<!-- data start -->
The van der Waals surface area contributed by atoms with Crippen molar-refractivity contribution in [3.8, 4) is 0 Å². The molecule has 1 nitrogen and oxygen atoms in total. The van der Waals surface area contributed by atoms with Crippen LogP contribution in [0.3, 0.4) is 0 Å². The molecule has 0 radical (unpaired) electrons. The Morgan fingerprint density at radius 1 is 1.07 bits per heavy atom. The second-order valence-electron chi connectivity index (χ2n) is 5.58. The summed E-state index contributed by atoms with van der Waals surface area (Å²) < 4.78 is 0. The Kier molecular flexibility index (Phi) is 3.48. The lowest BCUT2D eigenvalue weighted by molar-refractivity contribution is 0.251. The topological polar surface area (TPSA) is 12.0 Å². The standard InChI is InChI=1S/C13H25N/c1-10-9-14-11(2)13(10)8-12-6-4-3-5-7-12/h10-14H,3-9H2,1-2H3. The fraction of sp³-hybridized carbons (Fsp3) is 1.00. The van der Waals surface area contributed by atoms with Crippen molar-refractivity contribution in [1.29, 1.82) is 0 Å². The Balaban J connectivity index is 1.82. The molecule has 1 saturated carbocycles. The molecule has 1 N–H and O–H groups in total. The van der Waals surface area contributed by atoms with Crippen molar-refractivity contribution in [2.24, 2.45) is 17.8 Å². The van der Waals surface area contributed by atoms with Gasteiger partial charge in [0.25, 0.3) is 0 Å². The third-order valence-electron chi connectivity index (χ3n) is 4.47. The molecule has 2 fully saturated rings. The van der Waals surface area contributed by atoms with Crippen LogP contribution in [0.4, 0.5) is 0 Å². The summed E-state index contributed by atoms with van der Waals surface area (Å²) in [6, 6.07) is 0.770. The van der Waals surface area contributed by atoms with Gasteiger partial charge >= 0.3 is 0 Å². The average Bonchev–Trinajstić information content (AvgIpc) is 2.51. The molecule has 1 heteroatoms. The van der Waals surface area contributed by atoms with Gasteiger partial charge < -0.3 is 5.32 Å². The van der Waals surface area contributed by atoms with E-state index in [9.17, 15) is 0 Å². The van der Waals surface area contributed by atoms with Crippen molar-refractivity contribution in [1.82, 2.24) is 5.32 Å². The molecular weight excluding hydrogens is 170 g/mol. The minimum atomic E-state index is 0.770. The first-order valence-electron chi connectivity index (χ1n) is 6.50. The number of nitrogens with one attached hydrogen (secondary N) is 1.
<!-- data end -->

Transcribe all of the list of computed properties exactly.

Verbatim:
The van der Waals surface area contributed by atoms with Crippen molar-refractivity contribution in [3.8, 4) is 0 Å². The molecule has 1 nitrogen and oxygen atoms in total. The van der Waals surface area contributed by atoms with Crippen LogP contribution in [0.3, 0.4) is 0 Å². The molecule has 0 radical (unpaired) electrons. The Morgan fingerprint density at radius 1 is 1.07 bits per heavy atom. The second-order valence-electron chi connectivity index (χ2n) is 5.58. The summed E-state index contributed by atoms with van der Waals surface area (Å²) < 4.78 is 0. The Kier molecular flexibility index (Phi) is 3.48. The lowest BCUT2D eigenvalue weighted by molar-refractivity contribution is 0.251. The topological polar surface area (TPSA) is 12.0 Å². The standard InChI is InChI=1S/C13H25N/c1-10-9-14-11(2)13(10)8-12-6-4-3-5-7-12/h10-14H,3-9H2,1-2H3. The fraction of sp³-hybridized carbons (Fsp3) is 1.00. The van der Waals surface area contributed by atoms with Crippen molar-refractivity contribution in [1.29, 1.82) is 0 Å². The Balaban J connectivity index is 1.82. The molecule has 1 saturated carbocycles. The molecule has 1 N–H and O–H groups in total. The van der Waals surface area contributed by atoms with Crippen molar-refractivity contribution in [2.24, 2.45) is 17.8 Å². The van der Waals surface area contributed by atoms with Gasteiger partial charge in [0.25, 0.3) is 0 Å². The third-order valence-electron chi connectivity index (χ3n) is 4.47. The molecule has 2 fully saturated rings. The van der Waals surface area contributed by atoms with Crippen LogP contribution in [0.4, 0.5) is 0 Å². The summed E-state index contributed by atoms with van der Waals surface area (Å²) in [6, 6.07) is 0.770. The van der Waals surface area contributed by atoms with Gasteiger partial charge >= 0.3 is 0 Å². The average Bonchev–Trinajstić information content (AvgIpc) is 2.51. The molecule has 1 heteroatoms. The van der Waals surface area contributed by atoms with Gasteiger partial charge < -0.3 is 5.32 Å². The van der Waals surface area contributed by atoms with E-state index in [9.17, 15) is 0 Å². The van der Waals surface area contributed by atoms with Crippen molar-refractivity contribution in [1.82, 2.24) is 5.32 Å². The molecular weight excluding hydrogens is 170 g/mol. The minimum atomic E-state index is 0.770. The first-order valence-electron chi connectivity index (χ1n) is 6.50. The number of nitrogens with one attached hydrogen (secondary N) is 1.